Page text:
Andrews researchers collaborating on study on carbon flux

Network News Winter 2014, Vol. 27 No. 4
Site News

A new collaborative research project funded by the National Science Foundation (NSF) at the Andrews Forest (AND) Long Term Ecological Research (LTER) program will examine how carbon is processed, exported and stored within small, steep, forested watersheds in the western Oregon cascades.  Titled “Collaborative Research: How do hydrology and biogeochemistry control carbon flux from headwater streams to the atmosphere?” the project is led by Roy Haggerty (Oregon State University,Geosciences Dept.), Steve Wondzell (US Forest Service Research), Kevin Feris (Boise State Univ.) and Daniele Tonina (Univ. of Idaho),

With its rapidly growing 45-year-old forest, the much-studied Watershed 1 in the Andrews Forest is the focal point of field and modeling studies involving carbon dynamics and how they are influenced by interactions between atmospheric, hydrologic, and biogeochemical components of the ecosystem at the point they interface along the valley floor. Understanding how carbon is utilized and transported through small streams is significant to the hydrology and ecology of the watershed, as well as to regional and global carbon cycling. Forests of the western Oregon cascades have extremely high rates of primary production, absorbing significant quantities of carbon dioxide (CO2) from the atmosphere. Absorbed CO2 is transformed into organic carbon, the bulk of which is respired directly back to the atmosphere by the forest. The remaining is stored as biomass or transported through leaf fall, runoff, groundwater and episodic landslides to the stream system. The fraction that reaches the stream is known to be significant and may comprise as much as 25% of net ecosystem production.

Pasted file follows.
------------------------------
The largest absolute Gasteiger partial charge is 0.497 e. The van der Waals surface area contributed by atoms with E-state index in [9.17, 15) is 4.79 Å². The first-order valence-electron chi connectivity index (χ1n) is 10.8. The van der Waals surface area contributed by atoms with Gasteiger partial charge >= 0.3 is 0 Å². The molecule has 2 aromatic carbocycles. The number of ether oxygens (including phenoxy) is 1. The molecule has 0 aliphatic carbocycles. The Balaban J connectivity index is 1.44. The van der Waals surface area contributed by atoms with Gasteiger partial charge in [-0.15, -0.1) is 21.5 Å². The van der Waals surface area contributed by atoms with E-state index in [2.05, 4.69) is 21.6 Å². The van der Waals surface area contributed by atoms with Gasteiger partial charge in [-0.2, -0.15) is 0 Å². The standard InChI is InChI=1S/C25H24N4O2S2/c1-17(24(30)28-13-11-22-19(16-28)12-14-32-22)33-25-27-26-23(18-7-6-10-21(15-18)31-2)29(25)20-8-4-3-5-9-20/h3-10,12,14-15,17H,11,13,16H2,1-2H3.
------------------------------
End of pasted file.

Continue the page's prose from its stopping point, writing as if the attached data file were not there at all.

The project will include experimental measurements of carbon processing rates in hyporheic mesocosms (experimental water enclosures in the hyporheic zone, the region beneath and alongside a stream bed where shallow groundwater mixes with surface water), and larger-scale direct observations from the Watershed’s well network. These observations will be used to identify and lay out the parameters of the simulation model known as PFloTran that will in turn be used to simulate the hydrologic and biogeochemical processes that control carbon processing at the watershed scale. PFloTran has the potential to link with the Community Earth System Model to provide a better understanding of the role of mountainous headwater ecosystems in global carbon dynamics.